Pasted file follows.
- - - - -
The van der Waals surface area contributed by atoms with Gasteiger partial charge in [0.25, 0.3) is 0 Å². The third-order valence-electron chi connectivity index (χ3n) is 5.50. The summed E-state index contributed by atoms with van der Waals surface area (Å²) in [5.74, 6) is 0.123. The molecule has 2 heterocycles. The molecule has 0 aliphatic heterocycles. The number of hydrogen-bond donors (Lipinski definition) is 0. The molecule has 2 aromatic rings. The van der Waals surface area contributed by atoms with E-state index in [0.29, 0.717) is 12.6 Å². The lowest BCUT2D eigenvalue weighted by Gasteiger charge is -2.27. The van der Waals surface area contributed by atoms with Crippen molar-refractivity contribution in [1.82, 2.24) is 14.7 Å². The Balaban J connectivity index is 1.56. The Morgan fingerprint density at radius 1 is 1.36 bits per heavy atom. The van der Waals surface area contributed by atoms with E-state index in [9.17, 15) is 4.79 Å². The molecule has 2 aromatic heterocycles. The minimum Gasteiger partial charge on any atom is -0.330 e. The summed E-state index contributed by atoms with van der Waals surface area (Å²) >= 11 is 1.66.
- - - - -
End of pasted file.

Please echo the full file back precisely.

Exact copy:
The van der Waals surface area contributed by atoms with Gasteiger partial charge in [0.25, 0.3) is 0 Å². The third-order valence-electron chi connectivity index (χ3n) is 5.50. The summed E-state index contributed by atoms with van der Waals surface area (Å²) in [5.74, 6) is 0.123. The molecule has 2 heterocycles. The molecule has 0 aliphatic heterocycles. The number of hydrogen-bond donors (Lipinski definition) is 0. The molecule has 2 aromatic rings. The van der Waals surface area contributed by atoms with E-state index in [0.29, 0.717) is 12.6 Å². The lowest BCUT2D eigenvalue weighted by Gasteiger charge is -2.27. The van der Waals surface area contributed by atoms with Crippen molar-refractivity contribution in [1.82, 2.24) is 14.7 Å². The Balaban J connectivity index is 1.56. The Morgan fingerprint density at radius 1 is 1.36 bits per heavy atom. The van der Waals surface area contributed by atoms with E-state index in [9.17, 15) is 4.79 Å². The molecule has 2 aromatic heterocycles. The minimum Gasteiger partial charge on any atom is -0.330 e. The summed E-state index contributed by atoms with van der Waals surface area (Å²) >= 11 is 1.66.